Businesses need further government assistance amid economic challenges

By Anh Minh, Phuong Anh, Thi Ha   May 31, 2023 | 03:19 pm PT
Businesses need further government assistance amid economic challenges
A deserted shopping mall in Hanoi in March 2023. Photo by VnExpress/Ngoc Thanh
Analysts say that businesses need better access to low-interest loans in order to survive Vietnam’s ongoing economic challenges.

Hai’s transportation company, formerly a major player in the south, is on the verge of bankruptcy as plunging demand has depleted its accounts, and banks and other partners have come to collect debts.

Half of the company’s trucks have been sold amid the cash crunch. "We are trying to sell the remaining vehicles, but no one is buying because many other transportation companies are also selling," Hai said.

Hai’s firm is among many businesses that are struggling to keep operations going amid a plunge in orders that has followed declining demand both domestically and internationally.

Over 88,000 companies have suspended operations in the first five months of 2023, according to the General Statistics Office.

Over 82% of businesses plan to scale down or close in the remaining months of this year, according to an April survey of 9,560 business executives conducted jointly by the government's Private Sector Development Committee and VnExpress.

Some 71% want to reduce their workforce by more than 5%, while 22% aim to cut it by half. Some 81% have a "negative outlook on the economy this year."

To save businesses, cash is key, experts have said. "Cash is the lifeblood of businesses, and they need it more when they are weak," said Trinh Xuan Anh, a lawmaker from the southern province of Dong Nai.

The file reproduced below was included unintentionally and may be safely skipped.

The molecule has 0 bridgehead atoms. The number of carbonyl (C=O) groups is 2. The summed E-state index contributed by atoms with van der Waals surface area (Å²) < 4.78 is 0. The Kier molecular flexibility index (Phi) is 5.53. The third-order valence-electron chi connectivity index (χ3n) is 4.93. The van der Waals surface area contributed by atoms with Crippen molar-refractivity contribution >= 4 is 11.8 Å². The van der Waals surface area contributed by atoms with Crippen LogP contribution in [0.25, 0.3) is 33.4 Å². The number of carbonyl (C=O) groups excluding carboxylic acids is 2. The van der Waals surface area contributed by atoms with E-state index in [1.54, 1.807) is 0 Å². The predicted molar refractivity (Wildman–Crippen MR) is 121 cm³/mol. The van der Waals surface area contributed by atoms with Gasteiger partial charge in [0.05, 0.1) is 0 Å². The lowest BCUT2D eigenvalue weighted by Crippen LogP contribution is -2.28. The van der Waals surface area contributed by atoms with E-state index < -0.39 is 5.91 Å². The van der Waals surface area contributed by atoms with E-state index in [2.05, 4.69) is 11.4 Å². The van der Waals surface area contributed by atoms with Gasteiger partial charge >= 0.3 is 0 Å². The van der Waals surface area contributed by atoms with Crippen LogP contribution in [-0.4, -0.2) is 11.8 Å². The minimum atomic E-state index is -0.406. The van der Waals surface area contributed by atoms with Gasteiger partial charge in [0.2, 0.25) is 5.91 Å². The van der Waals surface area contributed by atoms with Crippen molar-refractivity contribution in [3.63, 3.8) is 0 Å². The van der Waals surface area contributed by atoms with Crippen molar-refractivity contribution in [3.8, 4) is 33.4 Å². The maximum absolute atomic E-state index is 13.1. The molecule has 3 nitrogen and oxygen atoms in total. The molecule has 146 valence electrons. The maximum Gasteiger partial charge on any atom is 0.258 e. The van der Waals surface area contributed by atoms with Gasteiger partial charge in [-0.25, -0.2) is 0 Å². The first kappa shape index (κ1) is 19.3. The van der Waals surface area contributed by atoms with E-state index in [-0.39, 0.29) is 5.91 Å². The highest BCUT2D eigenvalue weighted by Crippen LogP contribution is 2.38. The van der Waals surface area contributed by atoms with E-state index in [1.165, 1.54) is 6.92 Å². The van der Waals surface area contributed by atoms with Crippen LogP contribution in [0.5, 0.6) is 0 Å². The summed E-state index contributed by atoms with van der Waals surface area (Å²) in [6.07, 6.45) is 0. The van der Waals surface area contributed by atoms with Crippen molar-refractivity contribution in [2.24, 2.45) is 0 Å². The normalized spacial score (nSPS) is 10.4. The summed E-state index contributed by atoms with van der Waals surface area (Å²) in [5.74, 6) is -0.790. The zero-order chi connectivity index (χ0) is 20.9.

Loan interest rates of over 10% a year are reducing the chance for businesspeople to keep their companies afloat.

"The Prime Minister has been calling for lower interest rates, but in fact the reduction has so far been minimal," Anh said, adding that the government could cap loan interest at 9% to ensure funding for businesses, even though the move would be an unprecedented policy.

Nguyen Tu Anh, a government economic consultant, said that with loan interest rates of around 10%, businesses are paying a 12% of GDP in total interest, and a reduction of only one percentage point would support the economy with over VND113 trillion ($4.81 billion) in extra funds.

Nguyen Manh Hung, a member of the National Assembly’s economic committee, said that the committee has proposed that the State Bank of Vietnam (SBV) remove the credit growth cap, which is now at 14%, to encourage lending.

The Private Sector Development Committee has also proposed that a new credit package be issued for key sectors, and for small and medium enterprises.

It has also been proposed that the government allow commercial banks to redeem their bonds prematurely.Businesses have additionally lobbied for the Value-Added Tax (VAT) rebate of 2 percentage points be extended through the end of 2025 instead of having it only apply to the last six months of this year as it currently does.

Another obstacle is bureaucracy.

Hung said that the National Assembly needs to untangle the legal knots that companies are facing in the property, transport and public investment sectors.

Businesses have also argued that they should not be inspected more than once a year at most, no further tax and administrative burdens should be placed on them, and business relationships should not be "criminalized."

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